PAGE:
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By  Nov 14th, 2012 04:38AM

Walmart workers and their supporters are planning to launch protests in stores in 15 cities across the US on Thursday, as part of a small but vociferous movement to raise wages and improve conditions for some of the nation's lowest paid workers.

The action follows strikes last week by fast food workers demanding a higher minimum wage and a civil disobedience action in Washington DC in August, where a coalition of Walmart workers and unions called for a minimum annual wage of $25,000 and the reinstatement of 20 employees they claim were illegally fired by the company after strikes in early June.

OurWalmart, a union-backed members group, says it has filed more than 100 unfair labour practice charges against Walmart with the National Labor Relations Board, including 20 illegal terminations and 80 disciplinary actions. The board said it was looking into "several cases".

Walmart have denied any wrongdoing.

Thursday's actions will include a march in Los Angeles and a rally outside the Four Seasons hotel in San Francisco, where Marissa Mayer, Yahoo CEO and Walmart board member has a penthouse apartment. In New York, a petition will be delivered to the headquarters of Williams Capital Group, whose chairman, Christopher Williams, is a Walmart board member. Other actions are expected in Washington DC, where a bill was recently passed by the city council to pay workers for large retailers $12.50 an hour. Workers will also protest in Chicago, Boston, Sacramento, Miami and Dallas, according to organisers.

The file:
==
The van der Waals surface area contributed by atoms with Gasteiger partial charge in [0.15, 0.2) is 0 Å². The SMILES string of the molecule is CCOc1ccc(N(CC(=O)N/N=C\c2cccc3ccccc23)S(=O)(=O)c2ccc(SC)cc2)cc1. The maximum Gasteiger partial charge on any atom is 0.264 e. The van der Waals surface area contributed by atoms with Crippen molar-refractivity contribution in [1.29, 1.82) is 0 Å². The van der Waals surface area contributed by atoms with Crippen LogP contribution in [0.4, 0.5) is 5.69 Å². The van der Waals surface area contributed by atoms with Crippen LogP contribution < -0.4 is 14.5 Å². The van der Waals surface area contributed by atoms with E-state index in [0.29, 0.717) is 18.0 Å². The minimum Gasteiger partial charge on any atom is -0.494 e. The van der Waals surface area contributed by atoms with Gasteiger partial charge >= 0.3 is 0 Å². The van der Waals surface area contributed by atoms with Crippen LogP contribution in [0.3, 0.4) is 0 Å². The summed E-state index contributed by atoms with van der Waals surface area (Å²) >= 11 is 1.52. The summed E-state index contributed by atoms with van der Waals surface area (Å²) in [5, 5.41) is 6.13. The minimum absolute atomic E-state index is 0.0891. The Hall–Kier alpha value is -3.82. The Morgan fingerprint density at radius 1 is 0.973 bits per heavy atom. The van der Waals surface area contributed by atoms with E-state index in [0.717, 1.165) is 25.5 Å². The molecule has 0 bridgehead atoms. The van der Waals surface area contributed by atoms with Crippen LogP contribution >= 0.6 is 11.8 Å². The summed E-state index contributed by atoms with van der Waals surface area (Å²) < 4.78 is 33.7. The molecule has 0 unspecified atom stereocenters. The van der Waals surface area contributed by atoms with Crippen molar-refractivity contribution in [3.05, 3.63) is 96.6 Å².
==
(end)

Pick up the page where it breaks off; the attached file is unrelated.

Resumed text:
Last week's fast food strikes were aimed at raising workers wages to a minimum of $15 an hour and giving them the right to form unions. The federal minimum wage, which is $7.25, has not altered in four years. Walmart workers earn on average $8.81 an hour, according to OurWalmart. Walmart says its "average full-time hourly associate" makes $12.83/hour.

The protests by workers represent a tiny proportion of Walmart's 1.3 million workforce, but organisers say Thursday will mark the largest action since protests last November when, they claim, 400 workers walked off their shifts.

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